The Gentleman Adventurer On Men – Pt 1

Posted on March 29, 2010 by


Yes, the Gentleman Adventurer has been relatively silent lately. That’s due in a large part to a number of things – mostly the pressing needs of romance, family, and employment. But it’s also because I’ve been carefully thinking and researching for my next series of blog posts.

It all began when someone, as a gift for my college graduation, gave me a book by a sociologist and Reagan administration member George Gilder, entitled Men and Marriage. It’s a good book and if you’ve got the time and the intellectual wherefore, I recommend reading it. It awoke in me some thoughts and questions I have long had about why we men are the way we are, and why we succeed or fail in the ways that we do.

It was to answer these questions that I first began writing this essay, a little over a month ago now. I’ve worked on it nights and evenings and weekends and pretty much anywhere else that I had a spare moment. My hope is that it will serve to give young men a better understanding of the pitfalls they should avoid, and give those around them a better perspective as to where they are coming from.

It’s a long essay, so I’m going to divide it up into parts for brevity’s sake. This will also give readers a chance to comment on individual sections before moving on to the next.

Some disclaimers: While this is all written from a Christian world view, and thus relies heavily on it for premise, much of what I will say here is my own conjecture based on observation and personal experience. I am not an expert. I do have a Bachelor’s degree in history and psychology, but anybody can go to college and that doesn’t mean much of anything. So take any value you can from what I have to say, but remember that free advice is usually worth what you paid for it.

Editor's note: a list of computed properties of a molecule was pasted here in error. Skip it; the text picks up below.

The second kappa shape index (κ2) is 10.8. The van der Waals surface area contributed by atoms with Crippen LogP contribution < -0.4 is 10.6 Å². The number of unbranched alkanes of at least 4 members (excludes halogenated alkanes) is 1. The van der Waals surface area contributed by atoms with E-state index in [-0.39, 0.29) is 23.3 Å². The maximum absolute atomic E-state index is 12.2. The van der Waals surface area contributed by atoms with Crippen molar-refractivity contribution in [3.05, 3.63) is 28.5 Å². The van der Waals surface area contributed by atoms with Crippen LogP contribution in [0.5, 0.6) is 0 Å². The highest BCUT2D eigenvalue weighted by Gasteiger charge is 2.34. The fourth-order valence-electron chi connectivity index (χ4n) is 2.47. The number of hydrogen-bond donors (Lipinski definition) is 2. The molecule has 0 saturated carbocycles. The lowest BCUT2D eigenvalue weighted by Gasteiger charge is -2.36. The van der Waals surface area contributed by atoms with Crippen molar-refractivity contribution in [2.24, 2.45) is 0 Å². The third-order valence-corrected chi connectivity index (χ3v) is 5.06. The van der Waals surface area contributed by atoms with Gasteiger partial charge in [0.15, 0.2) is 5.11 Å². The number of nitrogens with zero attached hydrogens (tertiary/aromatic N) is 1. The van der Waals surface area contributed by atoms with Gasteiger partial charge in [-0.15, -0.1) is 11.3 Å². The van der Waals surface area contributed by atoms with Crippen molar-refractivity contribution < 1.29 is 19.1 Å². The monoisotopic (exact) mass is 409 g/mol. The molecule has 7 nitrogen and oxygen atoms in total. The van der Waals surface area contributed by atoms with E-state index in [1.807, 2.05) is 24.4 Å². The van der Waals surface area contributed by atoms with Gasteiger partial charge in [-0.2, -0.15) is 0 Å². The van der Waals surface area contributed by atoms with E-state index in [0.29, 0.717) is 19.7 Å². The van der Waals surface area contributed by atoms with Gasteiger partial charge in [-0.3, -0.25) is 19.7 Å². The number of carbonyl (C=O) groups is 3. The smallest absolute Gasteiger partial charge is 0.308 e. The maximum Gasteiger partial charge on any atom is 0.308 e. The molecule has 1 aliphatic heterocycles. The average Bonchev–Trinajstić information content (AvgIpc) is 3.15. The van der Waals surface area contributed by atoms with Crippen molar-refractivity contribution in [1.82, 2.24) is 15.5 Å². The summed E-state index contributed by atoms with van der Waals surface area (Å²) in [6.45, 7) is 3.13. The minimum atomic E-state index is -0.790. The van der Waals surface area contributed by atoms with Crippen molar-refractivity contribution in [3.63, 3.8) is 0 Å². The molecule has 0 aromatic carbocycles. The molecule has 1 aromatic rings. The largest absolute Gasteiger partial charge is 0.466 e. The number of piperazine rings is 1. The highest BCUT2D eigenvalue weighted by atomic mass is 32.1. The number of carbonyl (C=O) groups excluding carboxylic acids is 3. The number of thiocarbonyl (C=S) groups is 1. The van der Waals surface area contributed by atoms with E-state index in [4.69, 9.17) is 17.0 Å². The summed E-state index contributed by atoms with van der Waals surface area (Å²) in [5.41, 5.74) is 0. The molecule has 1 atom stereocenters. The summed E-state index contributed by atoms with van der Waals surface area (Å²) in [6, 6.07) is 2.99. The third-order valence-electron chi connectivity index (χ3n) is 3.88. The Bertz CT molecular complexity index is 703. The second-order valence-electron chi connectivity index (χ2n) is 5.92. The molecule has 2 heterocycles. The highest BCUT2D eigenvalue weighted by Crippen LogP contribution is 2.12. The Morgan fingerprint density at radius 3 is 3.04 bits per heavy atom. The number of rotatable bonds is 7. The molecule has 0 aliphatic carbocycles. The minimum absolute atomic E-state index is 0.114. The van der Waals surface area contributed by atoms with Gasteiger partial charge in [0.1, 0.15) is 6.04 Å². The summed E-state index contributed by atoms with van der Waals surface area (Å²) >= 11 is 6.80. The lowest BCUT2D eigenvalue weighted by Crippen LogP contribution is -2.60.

That behind us, I’ll start with the introduction today, and then we’ll begin to delve into the real meat and potatoes tomorrow.

Let me start out by saying that I greatly enjoy being a man. Maleness comes with many accompanying joys and delights – the enjoyment of a finely crafted piece of steel; the thrill of large motors; the oneness with the untamed wilderness that only a man can feel. And there is the strange allure of a beautiful woman, that male songwriters and authors and screenwriters have been trying to explain since time immemorial, and yet none of us really understand. Then too, there is the joy of handing down traditions and skills to the next generation; of perpetuating something that your father taught you, that you know will outlast yourself. This last, while not specific to men alone, is a predominately masculine idea. So I love being a man.

But men and their needs and wants and desires are tragically misunderstood by modern society. The culture of the 21st Century is one that caters to all the worst impulses of a man and, by attempting to “liberate” womanhood, destroys the natural path to healthy male socialization and fulfillment – that of the family unit. Inside the family unit itself, fathers and mothers who do not appropriately understand their roles in relation to the male youth. They mollycoddle him, or let him go entirely his own way, and in the end he passes through adolescence indecisive and incontinent. Developing masculinity is a fragile thing, and it needs to be handled with care and understanding.

Posted in: food for thought